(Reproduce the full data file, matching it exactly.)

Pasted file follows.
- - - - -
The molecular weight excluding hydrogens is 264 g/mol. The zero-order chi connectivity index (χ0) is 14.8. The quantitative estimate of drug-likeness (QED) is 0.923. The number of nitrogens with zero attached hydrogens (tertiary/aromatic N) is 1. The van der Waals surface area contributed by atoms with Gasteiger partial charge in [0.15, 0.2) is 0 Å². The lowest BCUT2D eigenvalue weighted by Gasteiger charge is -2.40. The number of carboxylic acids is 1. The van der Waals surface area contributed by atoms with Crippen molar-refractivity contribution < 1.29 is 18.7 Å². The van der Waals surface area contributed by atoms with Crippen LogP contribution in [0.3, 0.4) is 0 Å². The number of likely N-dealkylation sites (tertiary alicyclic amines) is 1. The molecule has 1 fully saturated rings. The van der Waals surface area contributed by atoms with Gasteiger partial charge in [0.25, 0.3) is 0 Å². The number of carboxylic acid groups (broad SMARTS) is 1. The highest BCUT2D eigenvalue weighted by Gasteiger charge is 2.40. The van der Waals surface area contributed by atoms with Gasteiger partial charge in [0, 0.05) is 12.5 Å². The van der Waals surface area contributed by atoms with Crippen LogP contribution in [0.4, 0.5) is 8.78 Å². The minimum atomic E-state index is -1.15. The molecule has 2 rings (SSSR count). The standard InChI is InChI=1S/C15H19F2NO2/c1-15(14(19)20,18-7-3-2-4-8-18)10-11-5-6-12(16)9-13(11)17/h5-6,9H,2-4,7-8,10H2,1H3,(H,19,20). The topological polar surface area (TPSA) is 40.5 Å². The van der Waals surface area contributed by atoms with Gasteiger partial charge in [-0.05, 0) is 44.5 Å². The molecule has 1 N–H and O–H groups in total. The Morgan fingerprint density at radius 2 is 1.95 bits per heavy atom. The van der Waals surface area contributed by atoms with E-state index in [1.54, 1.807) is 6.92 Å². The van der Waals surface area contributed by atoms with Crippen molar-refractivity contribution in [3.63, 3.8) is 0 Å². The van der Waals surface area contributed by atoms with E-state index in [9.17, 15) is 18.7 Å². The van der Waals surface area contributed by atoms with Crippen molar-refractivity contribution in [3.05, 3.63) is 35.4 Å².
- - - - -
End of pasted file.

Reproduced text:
The molecular weight excluding hydrogens is 264 g/mol. The zero-order chi connectivity index (χ0) is 14.8. The quantitative estimate of drug-likeness (QED) is 0.923. The number of nitrogens with zero attached hydrogens (tertiary/aromatic N) is 1. The van der Waals surface area contributed by atoms with Gasteiger partial charge in [0.15, 0.2) is 0 Å². The lowest BCUT2D eigenvalue weighted by Gasteiger charge is -2.40. The number of carboxylic acids is 1. The van der Waals surface area contributed by atoms with Crippen molar-refractivity contribution < 1.29 is 18.7 Å². The van der Waals surface area contributed by atoms with Crippen LogP contribution in [0.3, 0.4) is 0 Å². The number of likely N-dealkylation sites (tertiary alicyclic amines) is 1. The molecule has 1 fully saturated rings. The van der Waals surface area contributed by atoms with Gasteiger partial charge in [0.25, 0.3) is 0 Å². The number of carboxylic acid groups (broad SMARTS) is 1. The highest BCUT2D eigenvalue weighted by Gasteiger charge is 2.40. The van der Waals surface area contributed by atoms with Gasteiger partial charge in [0, 0.05) is 12.5 Å². The van der Waals surface area contributed by atoms with Crippen LogP contribution in [0.4, 0.5) is 8.78 Å². The minimum atomic E-state index is -1.15. The molecule has 2 rings (SSSR count). The standard InChI is InChI=1S/C15H19F2NO2/c1-15(14(19)20,18-7-3-2-4-8-18)10-11-5-6-12(16)9-13(11)17/h5-6,9H,2-4,7-8,10H2,1H3,(H,19,20). The topological polar surface area (TPSA) is 40.5 Å². The van der Waals surface area contributed by atoms with Gasteiger partial charge in [-0.05, 0) is 44.5 Å². The molecule has 1 N–H and O–H groups in total. The Morgan fingerprint density at radius 2 is 1.95 bits per heavy atom. The van der Waals surface area contributed by atoms with E-state index in [1.54, 1.807) is 6.92 Å². The van der Waals surface area contributed by atoms with Crippen molar-refractivity contribution in [3.63, 3.8) is 0 Å². The van der Waals surface area contributed by atoms with E-state index in [9.17, 15) is 18.7 Å². The van der Waals surface area contributed by atoms with Crippen molar-refractivity contribution in [3.05, 3.63) is 35.4 Å².